Phil Hine

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Philip M. Hine, more commonly known as Phil Hine, is a British writer, book reviewer, and occultist. He became known internationally through his written works Pseudonomicon, Condensed Chaos, and Prime Chaos, as well as several essays on the topics of chaos magic and Cthulhu Mythos magic.


Growing up in Blackpool, Hine became involved with chaos magic theory in West Yorkshire in the 1980s. This was after he "picked up the fabled white edition of Liber Null by Peter J. Carroll at Sorcerer's Apprentice."[1] Hine subsequently published a series of booklets on urban shamanism, and a magic primer that has since been titled Condensed Chaos. This book has been described by William S. Burroughs as "the most concise statement of the logic of modern magic."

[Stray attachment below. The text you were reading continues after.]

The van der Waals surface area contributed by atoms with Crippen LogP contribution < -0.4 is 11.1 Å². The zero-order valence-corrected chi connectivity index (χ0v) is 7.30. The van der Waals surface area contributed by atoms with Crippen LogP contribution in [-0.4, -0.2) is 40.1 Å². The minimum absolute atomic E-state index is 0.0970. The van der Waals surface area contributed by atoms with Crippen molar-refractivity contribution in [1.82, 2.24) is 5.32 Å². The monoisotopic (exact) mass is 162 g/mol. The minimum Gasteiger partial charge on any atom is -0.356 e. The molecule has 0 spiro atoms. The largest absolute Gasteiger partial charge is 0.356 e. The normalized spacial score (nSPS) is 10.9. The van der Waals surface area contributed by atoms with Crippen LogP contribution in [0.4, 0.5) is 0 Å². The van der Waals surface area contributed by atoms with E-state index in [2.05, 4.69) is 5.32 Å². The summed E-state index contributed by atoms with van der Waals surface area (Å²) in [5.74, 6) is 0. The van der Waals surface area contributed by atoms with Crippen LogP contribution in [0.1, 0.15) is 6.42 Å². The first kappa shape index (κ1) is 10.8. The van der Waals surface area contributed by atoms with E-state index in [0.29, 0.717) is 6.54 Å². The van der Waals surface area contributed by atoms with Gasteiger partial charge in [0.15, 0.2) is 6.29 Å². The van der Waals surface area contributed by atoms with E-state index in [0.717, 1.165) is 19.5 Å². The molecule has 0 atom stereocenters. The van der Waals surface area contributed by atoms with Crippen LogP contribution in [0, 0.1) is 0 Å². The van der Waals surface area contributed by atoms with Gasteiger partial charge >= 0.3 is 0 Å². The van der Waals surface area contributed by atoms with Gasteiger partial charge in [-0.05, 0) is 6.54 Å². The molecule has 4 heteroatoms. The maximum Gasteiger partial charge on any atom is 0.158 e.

He was a founder and co-editor of Pagan News in partnership with Rodney Orpheus,[2] and is a former editor and contributor to Ian Read's magazine Chaos International. He has facilitated workshops and seminars on modern magical practice in America and Europe and contributed to a wide range of occult journals, being most active in the period 1986–1996.

As of 1997 he resides in South London.[1]

Hine is bisexual[3] and has written many articles on this topic within occultism.


His earliest popular work was a small pamphlet now called Oven-Ready Chaos (formerly Condensed Chaos, a title that has been appropriated since for one of his full-length books) which outlined a brief and simple "definition" of magic(k), a brief history of the school of practice called chaos magic and an outline of some of its basic approaches, which presented a number of simple techniques.